|Loan cost and fees||Lenders charge money to originate loans, meaning you’ll likely need to pay some upfront costs and fees. The loan agreement should explain them.|
|Collateral||Unless you’re getting an unsecured working capital loan, this is what you put up to back the loan — and what the lender can seize if you default.|
|Prepayment penalty||Some working capital loans come with fees if you pay back what you borrowed ahead of schedule.|
|Penalty fees||These fees arise because you missed a payment. They can be steep, so make sure you understand the ramifications.|
|Event of default||This tells you what has to occur to technically reach default (such as missing payment for 90 days) and what happens in that event.|
|Acceleration||This possible loan feature allows the lender to accelerate your repayment faster than the loan term, usually because you missed payment.|
Have a budget
Once you understand your potential loan agreement, you need to make sure it fits into your overall business budget.
Your budget tells you how much money your business spends, where it spends it, how much cash runway you have and more. Every business should have a budget, but this gets especially important if you take out a loan.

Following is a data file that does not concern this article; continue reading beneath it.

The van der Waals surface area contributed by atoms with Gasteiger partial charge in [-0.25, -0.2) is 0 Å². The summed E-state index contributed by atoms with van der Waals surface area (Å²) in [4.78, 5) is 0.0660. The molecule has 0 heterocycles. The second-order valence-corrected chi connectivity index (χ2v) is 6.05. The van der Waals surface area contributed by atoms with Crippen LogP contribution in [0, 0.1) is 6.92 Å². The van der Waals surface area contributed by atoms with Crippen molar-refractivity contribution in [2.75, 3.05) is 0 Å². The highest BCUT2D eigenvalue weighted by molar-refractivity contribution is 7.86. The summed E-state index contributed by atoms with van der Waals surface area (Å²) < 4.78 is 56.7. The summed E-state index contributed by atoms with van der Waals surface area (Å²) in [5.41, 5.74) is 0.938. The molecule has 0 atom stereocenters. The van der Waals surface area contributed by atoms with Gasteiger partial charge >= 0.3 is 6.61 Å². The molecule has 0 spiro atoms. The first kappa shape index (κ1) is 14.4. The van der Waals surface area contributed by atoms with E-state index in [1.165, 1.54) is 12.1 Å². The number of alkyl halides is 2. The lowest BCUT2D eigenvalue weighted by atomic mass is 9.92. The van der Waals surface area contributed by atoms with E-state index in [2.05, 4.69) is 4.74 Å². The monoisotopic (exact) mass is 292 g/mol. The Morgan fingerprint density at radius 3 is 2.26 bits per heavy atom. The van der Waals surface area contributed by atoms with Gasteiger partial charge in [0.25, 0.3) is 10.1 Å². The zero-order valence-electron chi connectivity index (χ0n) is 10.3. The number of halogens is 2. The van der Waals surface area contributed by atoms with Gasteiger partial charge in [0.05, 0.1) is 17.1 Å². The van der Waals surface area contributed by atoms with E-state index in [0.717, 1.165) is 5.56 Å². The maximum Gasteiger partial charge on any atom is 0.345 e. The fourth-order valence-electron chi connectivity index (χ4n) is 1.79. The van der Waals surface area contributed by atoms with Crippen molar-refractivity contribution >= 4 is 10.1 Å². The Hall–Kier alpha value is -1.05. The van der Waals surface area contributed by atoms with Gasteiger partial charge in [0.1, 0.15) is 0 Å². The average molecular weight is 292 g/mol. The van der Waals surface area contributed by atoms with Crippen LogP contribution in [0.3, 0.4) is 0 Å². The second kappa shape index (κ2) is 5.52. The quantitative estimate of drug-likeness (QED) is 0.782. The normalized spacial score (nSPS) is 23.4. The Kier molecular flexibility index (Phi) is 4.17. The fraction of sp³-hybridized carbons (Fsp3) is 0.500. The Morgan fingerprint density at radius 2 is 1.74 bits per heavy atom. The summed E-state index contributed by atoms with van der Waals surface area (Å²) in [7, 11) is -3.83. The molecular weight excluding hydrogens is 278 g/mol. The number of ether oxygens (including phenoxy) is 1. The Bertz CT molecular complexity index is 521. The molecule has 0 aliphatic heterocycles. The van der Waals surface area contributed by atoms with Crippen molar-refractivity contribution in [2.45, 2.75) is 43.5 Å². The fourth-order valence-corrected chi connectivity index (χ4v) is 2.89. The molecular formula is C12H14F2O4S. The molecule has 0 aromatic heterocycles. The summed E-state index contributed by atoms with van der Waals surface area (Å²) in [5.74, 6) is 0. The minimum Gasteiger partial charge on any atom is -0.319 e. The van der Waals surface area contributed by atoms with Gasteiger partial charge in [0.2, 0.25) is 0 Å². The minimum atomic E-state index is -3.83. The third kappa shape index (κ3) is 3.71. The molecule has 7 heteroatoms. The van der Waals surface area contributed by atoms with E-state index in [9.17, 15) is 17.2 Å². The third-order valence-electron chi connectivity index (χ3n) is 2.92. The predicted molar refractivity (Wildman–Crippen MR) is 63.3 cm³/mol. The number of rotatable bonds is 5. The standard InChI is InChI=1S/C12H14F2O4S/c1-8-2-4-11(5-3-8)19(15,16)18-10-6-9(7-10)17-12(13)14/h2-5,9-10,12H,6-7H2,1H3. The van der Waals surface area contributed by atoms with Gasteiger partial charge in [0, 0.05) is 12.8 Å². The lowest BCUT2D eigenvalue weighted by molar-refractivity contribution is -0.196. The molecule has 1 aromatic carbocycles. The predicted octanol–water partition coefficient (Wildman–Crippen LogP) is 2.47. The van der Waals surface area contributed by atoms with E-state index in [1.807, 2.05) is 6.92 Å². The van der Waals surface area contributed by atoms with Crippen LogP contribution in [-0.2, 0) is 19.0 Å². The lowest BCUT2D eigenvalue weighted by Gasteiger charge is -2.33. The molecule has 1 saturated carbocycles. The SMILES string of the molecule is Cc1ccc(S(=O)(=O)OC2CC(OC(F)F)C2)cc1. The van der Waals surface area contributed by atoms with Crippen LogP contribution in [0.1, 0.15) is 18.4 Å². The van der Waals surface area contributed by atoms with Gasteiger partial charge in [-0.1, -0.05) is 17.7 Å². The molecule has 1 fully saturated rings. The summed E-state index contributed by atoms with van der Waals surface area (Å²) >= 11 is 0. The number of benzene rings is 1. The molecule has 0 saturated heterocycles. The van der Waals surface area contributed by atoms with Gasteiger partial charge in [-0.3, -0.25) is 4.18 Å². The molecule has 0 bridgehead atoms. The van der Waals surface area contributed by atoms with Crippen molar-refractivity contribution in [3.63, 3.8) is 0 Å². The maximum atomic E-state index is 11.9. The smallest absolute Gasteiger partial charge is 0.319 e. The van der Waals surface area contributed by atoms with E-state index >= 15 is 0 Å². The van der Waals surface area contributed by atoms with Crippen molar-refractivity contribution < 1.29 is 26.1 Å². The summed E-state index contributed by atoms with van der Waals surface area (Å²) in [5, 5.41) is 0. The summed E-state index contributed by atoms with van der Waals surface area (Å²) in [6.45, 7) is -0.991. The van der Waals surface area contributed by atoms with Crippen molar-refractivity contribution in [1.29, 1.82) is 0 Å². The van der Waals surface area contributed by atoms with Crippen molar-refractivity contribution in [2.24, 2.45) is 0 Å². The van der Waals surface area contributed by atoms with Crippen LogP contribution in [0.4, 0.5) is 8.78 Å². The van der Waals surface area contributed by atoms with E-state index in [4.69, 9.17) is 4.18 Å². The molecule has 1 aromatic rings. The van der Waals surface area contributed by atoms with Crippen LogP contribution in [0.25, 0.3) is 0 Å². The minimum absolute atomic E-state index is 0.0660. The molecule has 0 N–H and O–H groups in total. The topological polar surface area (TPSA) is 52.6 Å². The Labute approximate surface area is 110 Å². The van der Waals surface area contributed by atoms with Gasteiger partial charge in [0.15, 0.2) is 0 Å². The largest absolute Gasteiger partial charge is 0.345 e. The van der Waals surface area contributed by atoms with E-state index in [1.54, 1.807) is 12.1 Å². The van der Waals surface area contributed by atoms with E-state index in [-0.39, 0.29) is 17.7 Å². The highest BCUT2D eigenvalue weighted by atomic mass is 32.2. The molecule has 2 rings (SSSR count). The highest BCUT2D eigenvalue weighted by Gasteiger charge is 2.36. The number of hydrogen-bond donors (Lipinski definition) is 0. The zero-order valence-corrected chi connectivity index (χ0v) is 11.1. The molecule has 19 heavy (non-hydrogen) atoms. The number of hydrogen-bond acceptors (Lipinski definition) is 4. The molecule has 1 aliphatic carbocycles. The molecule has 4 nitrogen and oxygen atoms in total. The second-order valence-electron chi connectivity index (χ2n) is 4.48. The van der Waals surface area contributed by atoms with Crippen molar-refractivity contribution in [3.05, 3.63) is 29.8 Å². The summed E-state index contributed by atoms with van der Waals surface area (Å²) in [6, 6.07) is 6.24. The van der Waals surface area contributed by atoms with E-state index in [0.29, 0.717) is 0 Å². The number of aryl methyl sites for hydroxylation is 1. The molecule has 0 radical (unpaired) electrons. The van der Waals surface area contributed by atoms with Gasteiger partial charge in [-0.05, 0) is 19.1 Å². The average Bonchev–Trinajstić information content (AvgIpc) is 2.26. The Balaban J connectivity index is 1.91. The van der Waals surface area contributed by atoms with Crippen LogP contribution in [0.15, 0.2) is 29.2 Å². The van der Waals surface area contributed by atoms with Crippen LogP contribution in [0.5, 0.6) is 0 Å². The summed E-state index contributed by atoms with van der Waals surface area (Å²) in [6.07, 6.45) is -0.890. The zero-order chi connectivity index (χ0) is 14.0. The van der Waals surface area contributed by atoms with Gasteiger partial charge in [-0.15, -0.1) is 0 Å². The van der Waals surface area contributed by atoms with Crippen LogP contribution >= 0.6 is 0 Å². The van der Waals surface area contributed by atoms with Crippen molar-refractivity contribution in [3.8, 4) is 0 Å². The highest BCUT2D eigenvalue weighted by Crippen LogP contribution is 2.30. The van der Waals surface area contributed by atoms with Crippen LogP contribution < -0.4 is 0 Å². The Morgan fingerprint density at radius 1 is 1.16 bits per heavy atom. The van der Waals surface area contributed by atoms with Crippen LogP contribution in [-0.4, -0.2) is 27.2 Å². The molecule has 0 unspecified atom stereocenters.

At the very least, your business budget should look at current and projected revenue, fixed costs (payroll, leasing costs, subscriptions, insurance, taxes, etc.) and variable costs (marketing, utilities, etc.). You need to make sure the total of your fixed and variable costs in any given period is less than the revenue in that period, especially if you plan to add a working capital loan into the mix.
Generally, lenders want to see two years of financial reporting for a company before issuing a loan, which is a good rule to use for yourself. Looking back over your business’s revenue and spending over the last two years can help you build a business budget you can trust. Then, you can use that to forecast revenue and spending for your working capital loan term. Make sure that when you factor in those loan payments, everything still comes up positive.
If you’re struggling to organize your finances, we have a few tips to help.
Pay your bills on-time
Paying on time means a boost to your credit score, plus it helps you avoid unnecessary costs like late fees and penalties.
This doesn’t just apply to working capital loans for small businesses. You need to pay on time to your utility providers, vendors and anyone else your company owes.
For help, ask if any of your bill issuers offer autopay (most working capital loan lenders will). This way, they can make an automatic draw from your business bank account so you don’t have to worry about writing a check or logging into your account to pay. Then, the trick is to ensure you always have sufficient funds in that linked account.
Keep debt to a minimum
Working capital loans for small businesses can be a huge help or a potential pitfall. Because these loans may require faster repayments, it’s easy to fall into a debt trap. To keep up with the payments for your loan, you might be tempted to take out another loan or put it on your business credit card. But this way, debt builds up — and so does the interest your company has to cough up.